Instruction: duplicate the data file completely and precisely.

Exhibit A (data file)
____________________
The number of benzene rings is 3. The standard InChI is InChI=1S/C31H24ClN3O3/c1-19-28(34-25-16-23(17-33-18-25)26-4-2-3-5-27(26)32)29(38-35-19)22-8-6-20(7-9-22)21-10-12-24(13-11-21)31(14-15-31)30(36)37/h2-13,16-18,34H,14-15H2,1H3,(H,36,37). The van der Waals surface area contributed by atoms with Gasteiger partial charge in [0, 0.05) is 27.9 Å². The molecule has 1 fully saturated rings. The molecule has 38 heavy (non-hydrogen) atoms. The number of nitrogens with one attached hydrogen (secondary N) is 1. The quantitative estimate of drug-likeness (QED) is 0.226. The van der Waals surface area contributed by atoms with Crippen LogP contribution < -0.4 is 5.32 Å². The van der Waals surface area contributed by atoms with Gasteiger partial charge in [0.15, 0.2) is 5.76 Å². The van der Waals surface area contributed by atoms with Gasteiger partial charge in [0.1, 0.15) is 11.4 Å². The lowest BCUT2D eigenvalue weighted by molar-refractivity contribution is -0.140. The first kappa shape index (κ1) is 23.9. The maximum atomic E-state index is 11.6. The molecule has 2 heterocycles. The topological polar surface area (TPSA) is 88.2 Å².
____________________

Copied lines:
The number of benzene rings is 3. The standard InChI is InChI=1S/C31H24ClN3O3/c1-19-28(34-25-16-23(17-33-18-25)26-4-2-3-5-27(26)32)29(38-35-19)22-8-6-20(7-9-22)21-10-12-24(13-11-21)31(14-15-31)30(36)37/h2-13,16-18,34H,14-15H2,1H3,(H,36,37). The van der Waals surface area contributed by atoms with Gasteiger partial charge in [0, 0.05) is 27.9 Å². The molecule has 1 fully saturated rings. The molecule has 38 heavy (non-hydrogen) atoms. The number of nitrogens with one attached hydrogen (secondary N) is 1. The quantitative estimate of drug-likeness (QED) is 0.226. The van der Waals surface area contributed by atoms with Crippen LogP contribution < -0.4 is 5.32 Å². The van der Waals surface area contributed by atoms with Gasteiger partial charge in [0.15, 0.2) is 5.76 Å². The van der Waals surface area contributed by atoms with Gasteiger partial charge in [0.1, 0.15) is 11.4 Å². The lowest BCUT2D eigenvalue weighted by molar-refractivity contribution is -0.140. The first kappa shape index (κ1) is 23.9. The maximum atomic E-state index is 11.6. The molecule has 2 heterocycles. The topological polar surface area (TPSA) is 88.2 Å².